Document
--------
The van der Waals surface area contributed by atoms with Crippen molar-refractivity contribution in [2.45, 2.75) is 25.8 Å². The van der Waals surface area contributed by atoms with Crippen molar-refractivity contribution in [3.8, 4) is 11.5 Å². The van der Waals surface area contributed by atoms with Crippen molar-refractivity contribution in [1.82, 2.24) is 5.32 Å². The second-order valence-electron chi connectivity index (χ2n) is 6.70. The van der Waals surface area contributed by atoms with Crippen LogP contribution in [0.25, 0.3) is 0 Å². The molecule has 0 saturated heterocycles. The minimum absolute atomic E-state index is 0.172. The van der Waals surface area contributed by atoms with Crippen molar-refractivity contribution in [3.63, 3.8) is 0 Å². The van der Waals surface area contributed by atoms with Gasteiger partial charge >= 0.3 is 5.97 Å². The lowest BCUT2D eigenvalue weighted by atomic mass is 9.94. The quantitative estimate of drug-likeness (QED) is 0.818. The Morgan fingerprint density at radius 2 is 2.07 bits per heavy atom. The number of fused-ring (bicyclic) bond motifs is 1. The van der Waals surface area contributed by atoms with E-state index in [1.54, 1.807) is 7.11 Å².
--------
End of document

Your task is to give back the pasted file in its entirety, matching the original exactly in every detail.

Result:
The van der Waals surface area contributed by atoms with Crippen molar-refractivity contribution in [2.45, 2.75) is 25.8 Å². The van der Waals surface area contributed by atoms with Crippen molar-refractivity contribution in [3.8, 4) is 11.5 Å². The van der Waals surface area contributed by atoms with Crippen molar-refractivity contribution in [1.82, 2.24) is 5.32 Å². The second-order valence-electron chi connectivity index (χ2n) is 6.70. The van der Waals surface area contributed by atoms with Crippen LogP contribution in [0.25, 0.3) is 0 Å². The molecule has 0 saturated heterocycles. The minimum absolute atomic E-state index is 0.172. The van der Waals surface area contributed by atoms with Crippen molar-refractivity contribution in [3.63, 3.8) is 0 Å². The van der Waals surface area contributed by atoms with Gasteiger partial charge >= 0.3 is 5.97 Å². The lowest BCUT2D eigenvalue weighted by atomic mass is 9.94. The quantitative estimate of drug-likeness (QED) is 0.818. The Morgan fingerprint density at radius 2 is 2.07 bits per heavy atom. The number of fused-ring (bicyclic) bond motifs is 1. The van der Waals surface area contributed by atoms with E-state index in [1.54, 1.807) is 7.11 Å².